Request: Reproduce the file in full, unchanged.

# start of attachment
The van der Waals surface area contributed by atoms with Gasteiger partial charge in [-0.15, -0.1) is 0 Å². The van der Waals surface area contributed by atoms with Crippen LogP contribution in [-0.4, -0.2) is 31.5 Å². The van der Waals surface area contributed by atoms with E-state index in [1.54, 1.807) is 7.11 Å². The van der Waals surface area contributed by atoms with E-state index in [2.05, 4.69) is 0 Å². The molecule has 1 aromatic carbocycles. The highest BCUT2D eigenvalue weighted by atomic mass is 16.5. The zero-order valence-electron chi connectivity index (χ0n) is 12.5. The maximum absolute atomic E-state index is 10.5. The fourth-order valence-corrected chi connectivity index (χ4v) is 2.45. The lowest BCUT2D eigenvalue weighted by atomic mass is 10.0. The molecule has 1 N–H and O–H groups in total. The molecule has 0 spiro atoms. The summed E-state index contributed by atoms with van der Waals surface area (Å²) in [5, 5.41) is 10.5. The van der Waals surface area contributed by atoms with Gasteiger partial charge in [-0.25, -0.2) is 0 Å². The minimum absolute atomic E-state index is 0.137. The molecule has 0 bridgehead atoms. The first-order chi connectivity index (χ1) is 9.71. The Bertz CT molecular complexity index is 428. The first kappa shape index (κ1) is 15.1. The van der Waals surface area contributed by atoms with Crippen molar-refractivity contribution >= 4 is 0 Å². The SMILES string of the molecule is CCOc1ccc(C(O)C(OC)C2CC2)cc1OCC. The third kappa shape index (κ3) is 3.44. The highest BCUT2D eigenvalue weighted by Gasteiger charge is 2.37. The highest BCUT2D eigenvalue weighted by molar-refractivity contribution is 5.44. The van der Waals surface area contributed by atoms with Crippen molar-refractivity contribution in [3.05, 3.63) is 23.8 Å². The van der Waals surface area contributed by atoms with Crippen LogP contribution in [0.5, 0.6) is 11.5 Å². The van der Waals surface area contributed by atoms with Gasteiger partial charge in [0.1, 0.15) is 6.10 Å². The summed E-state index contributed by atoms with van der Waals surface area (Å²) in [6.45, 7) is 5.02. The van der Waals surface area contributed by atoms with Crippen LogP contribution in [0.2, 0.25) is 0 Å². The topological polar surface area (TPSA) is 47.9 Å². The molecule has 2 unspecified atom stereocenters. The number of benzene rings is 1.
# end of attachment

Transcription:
The van der Waals surface area contributed by atoms with Gasteiger partial charge in [-0.15, -0.1) is 0 Å². The van der Waals surface area contributed by atoms with Crippen LogP contribution in [-0.4, -0.2) is 31.5 Å². The van der Waals surface area contributed by atoms with E-state index in [1.54, 1.807) is 7.11 Å². The van der Waals surface area contributed by atoms with E-state index in [2.05, 4.69) is 0 Å². The molecule has 1 aromatic carbocycles. The highest BCUT2D eigenvalue weighted by atomic mass is 16.5. The zero-order valence-electron chi connectivity index (χ0n) is 12.5. The maximum absolute atomic E-state index is 10.5. The fourth-order valence-corrected chi connectivity index (χ4v) is 2.45. The lowest BCUT2D eigenvalue weighted by atomic mass is 10.0. The molecule has 1 N–H and O–H groups in total. The molecule has 0 spiro atoms. The summed E-state index contributed by atoms with van der Waals surface area (Å²) in [5, 5.41) is 10.5. The van der Waals surface area contributed by atoms with Gasteiger partial charge in [-0.25, -0.2) is 0 Å². The minimum absolute atomic E-state index is 0.137. The molecule has 0 bridgehead atoms. The first-order chi connectivity index (χ1) is 9.71. The Bertz CT molecular complexity index is 428. The first kappa shape index (κ1) is 15.1. The van der Waals surface area contributed by atoms with Crippen molar-refractivity contribution >= 4 is 0 Å². The SMILES string of the molecule is CCOc1ccc(C(O)C(OC)C2CC2)cc1OCC. The third kappa shape index (κ3) is 3.44. The highest BCUT2D eigenvalue weighted by Gasteiger charge is 2.37. The highest BCUT2D eigenvalue weighted by molar-refractivity contribution is 5.44. The van der Waals surface area contributed by atoms with Crippen molar-refractivity contribution in [3.05, 3.63) is 23.8 Å². The van der Waals surface area contributed by atoms with Crippen LogP contribution in [0.5, 0.6) is 11.5 Å². The van der Waals surface area contributed by atoms with Gasteiger partial charge in [0.1, 0.15) is 6.10 Å². The summed E-state index contributed by atoms with van der Waals surface area (Å²) in [6.45, 7) is 5.02. The van der Waals surface area contributed by atoms with Crippen LogP contribution in [0.2, 0.25) is 0 Å². The topological polar surface area (TPSA) is 47.9 Å². The molecule has 2 unspecified atom stereocenters. The number of benzene rings is 1.